Q: In your latest campaign, you have been closely monitoring a new security company that has already been adopted by several Home Depots throughout Los Angeles. Can you describe the change in policy for us in more detail? And what has IDEPSCA been doing to help protect your constituents?
A: The old security companies would give day laborers warnings or ask them to move. This new company, Point 2 Point Global Security, was contracted about three months ago. In that short time, we have received complaints of physical assault at every single Home Depot where they have been hired. The day laborers have complained about being physically pushed and dragged by force out of the parking lots. We’ve gotten reports and testimonials from several people. We’ve gotten a video of a security guard making threats to our workers that they would call ICE. And, unfortunately, we’ve also heard by word of mouth that there are many other people who have experienced assault but do not want to speak or give their testimonials for fear of retaliation.
After doing some research, we learned about some connections between them and ICE and Homeland Security. In fact, some of the security guards are ex ICE agents and ex Federal Agents. We decided to contact Home Depot. They admit they knew about the change of approach and policy but denied that they knew anything about assaults. They said they would look into them. We didn’t want to wait for them to look into it so we held a press conference where we publicized our single demand that Home Depot terminate their pilot program with Point 2 Point Global Security.
In the two weeks since the press conference we’ve received reports that not much has changed in terms of the aggressiveness of the security and we’re looking into what more we can do. But some of the things we might do is flyer with information about what is happening, Know Your Rights, and how someone can give an anonymous testimonial.
Q: What are some strategies that have worked for you all in trying to work within the climate of increased immigrant fear?
A: We try to create a friendly, almost familial, environment for workers who don’t have that. If we work together and are united, we can tackle these problems together. When we band together we have less to fear. It’s corny but it’s true. An isolated worker on the corner who doesn’t speak is an issue because it doesn’t bring problems to light, and makes it more likely that the abuse will keep happening. So, it’s important to us to create an environment where people feel they have the space to speak and will be heard and understood.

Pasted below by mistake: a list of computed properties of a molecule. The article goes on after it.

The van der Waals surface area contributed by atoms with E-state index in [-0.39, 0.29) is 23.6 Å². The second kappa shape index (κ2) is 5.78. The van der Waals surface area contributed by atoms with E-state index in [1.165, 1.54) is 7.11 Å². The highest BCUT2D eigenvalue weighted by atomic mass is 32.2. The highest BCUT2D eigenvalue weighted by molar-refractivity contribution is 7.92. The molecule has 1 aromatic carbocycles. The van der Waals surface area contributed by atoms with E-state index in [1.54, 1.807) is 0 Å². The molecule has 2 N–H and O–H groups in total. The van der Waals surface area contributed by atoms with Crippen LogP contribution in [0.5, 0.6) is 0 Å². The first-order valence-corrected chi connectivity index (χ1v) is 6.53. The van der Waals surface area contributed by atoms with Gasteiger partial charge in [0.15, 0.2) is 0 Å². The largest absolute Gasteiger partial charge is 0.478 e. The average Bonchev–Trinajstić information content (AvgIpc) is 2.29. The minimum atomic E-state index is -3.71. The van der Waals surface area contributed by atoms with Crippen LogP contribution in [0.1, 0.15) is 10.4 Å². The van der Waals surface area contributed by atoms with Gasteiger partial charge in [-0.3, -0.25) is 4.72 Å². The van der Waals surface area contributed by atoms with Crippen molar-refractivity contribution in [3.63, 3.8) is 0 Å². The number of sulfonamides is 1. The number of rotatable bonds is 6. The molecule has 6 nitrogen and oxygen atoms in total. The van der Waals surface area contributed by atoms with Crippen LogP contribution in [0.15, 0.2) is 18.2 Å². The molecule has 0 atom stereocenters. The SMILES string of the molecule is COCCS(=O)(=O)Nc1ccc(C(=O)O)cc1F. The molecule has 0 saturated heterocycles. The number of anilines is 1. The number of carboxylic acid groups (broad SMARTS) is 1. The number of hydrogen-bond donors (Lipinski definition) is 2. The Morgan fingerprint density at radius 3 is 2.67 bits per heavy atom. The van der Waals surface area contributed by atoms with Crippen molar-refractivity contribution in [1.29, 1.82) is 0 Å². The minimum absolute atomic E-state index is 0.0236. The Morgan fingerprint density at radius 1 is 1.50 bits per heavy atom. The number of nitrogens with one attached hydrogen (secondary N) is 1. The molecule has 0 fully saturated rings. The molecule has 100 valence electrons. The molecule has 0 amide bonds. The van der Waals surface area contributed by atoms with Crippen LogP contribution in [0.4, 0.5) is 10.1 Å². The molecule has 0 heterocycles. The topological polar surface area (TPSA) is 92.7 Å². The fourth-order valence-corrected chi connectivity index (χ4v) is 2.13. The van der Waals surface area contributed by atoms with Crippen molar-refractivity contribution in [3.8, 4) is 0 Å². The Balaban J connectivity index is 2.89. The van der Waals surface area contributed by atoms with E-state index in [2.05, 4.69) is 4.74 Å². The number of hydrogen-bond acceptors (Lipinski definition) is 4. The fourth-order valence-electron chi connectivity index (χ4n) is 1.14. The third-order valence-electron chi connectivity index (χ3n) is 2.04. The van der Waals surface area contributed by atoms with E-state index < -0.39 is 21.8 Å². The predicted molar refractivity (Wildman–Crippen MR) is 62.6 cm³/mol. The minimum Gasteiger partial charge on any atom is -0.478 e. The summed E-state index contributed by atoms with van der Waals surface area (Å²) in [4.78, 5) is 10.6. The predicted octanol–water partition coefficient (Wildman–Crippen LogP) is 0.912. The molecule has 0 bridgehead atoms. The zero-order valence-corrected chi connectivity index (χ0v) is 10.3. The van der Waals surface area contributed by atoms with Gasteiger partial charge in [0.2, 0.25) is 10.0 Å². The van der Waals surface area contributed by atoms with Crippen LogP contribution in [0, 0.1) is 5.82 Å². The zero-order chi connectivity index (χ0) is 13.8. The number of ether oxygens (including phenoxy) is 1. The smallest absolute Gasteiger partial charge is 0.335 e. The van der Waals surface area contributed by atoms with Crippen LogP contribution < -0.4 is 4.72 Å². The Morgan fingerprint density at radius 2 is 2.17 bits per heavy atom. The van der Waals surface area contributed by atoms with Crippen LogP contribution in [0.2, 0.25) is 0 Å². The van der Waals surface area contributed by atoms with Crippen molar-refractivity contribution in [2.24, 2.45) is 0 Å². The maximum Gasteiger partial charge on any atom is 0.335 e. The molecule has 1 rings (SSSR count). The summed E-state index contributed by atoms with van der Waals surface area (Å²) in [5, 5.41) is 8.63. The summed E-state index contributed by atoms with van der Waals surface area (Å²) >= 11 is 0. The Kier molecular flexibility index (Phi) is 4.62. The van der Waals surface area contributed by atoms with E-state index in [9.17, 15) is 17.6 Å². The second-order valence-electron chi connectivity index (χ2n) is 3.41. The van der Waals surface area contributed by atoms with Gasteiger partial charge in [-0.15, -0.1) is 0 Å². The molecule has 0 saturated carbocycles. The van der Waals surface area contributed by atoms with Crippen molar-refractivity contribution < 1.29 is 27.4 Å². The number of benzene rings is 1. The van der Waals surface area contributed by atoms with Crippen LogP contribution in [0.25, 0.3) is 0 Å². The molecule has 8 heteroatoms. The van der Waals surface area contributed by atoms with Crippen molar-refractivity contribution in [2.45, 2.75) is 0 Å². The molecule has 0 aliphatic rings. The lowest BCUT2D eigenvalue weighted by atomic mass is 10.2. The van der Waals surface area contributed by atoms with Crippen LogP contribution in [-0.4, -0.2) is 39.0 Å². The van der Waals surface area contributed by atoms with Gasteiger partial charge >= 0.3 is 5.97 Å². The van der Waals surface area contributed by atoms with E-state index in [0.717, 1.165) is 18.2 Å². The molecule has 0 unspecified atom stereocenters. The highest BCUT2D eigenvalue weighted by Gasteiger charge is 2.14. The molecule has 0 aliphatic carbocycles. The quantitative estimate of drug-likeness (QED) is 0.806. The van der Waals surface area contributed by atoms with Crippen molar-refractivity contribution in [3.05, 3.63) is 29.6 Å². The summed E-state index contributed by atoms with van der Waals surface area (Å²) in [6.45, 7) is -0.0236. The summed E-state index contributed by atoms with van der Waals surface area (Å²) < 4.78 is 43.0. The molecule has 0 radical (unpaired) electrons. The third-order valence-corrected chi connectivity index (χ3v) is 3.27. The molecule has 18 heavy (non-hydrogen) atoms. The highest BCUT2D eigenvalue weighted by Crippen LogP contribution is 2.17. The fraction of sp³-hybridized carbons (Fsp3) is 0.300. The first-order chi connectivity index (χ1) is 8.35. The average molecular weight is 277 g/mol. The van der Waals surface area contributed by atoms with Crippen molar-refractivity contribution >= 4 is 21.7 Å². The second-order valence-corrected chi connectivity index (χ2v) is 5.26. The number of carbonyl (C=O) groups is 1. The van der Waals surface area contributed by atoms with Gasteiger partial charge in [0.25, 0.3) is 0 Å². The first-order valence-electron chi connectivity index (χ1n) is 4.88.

Some of the activities that we do at the center are things that you might not immediately think would happen at IDEPSCA. We have artistic programming. We have day laborers who come and play guitar and sing. Some of our members who are homeless come to the center just to organize their things. They can just collect themselves. We have events and invite the neighborhood. People respond really well. Not just the day laborers but the community. When the community comes and enjoys themselves it boosts the morale of our members because they feel like they are a part of the community and the community will have their back.
Q: We’ve talked a lot about the changes that have taken place since the election of Trump which as you’re describing have been profound, but I would also hate to suggest that the situation for immigrant workers, especially day laborers, was not already characterized by a different deportability regime. Can you describe what you see as the big-picture problem facing immigrant workers?
A: We’re certainly seeing a rising number of cases of wage theft in the last year, when a worker isn’t paid for the work they do. At my site in Hollywood it’s about a three hundred percent increase and the numbers are pretty uniform at the other sites. When we get a complaint, we have a process we follow with the Labor Commission to recover those wages. The entire process can take up to a year.
Although this trend is on the rise, I can’t emphasize enough that it’s no conspiracy. It’s very systematic. A lot of employers know that when there is an atmosphere of fear, there will be less day laborers willing to file a complaint about wage theft. Wage theft continues to be a major issue and the primary form of exploitation facing day laborers. As long as this kind of behavior is normalized, I don’t see a real movement for comprehensive immigration reform really taking hold.
Magally is an M.A./Ph.D. student in Chicana/o Studies and Experimental Critical Theory at UCLA. Her research focuses on the political economy of domestic work, especially as it relates to immigration. Magally is on the steering committee of the Refoundation Caucus of DSA as well as a national organizer with the International Women’s Strike. She is an editor at Viewpoint Magazine.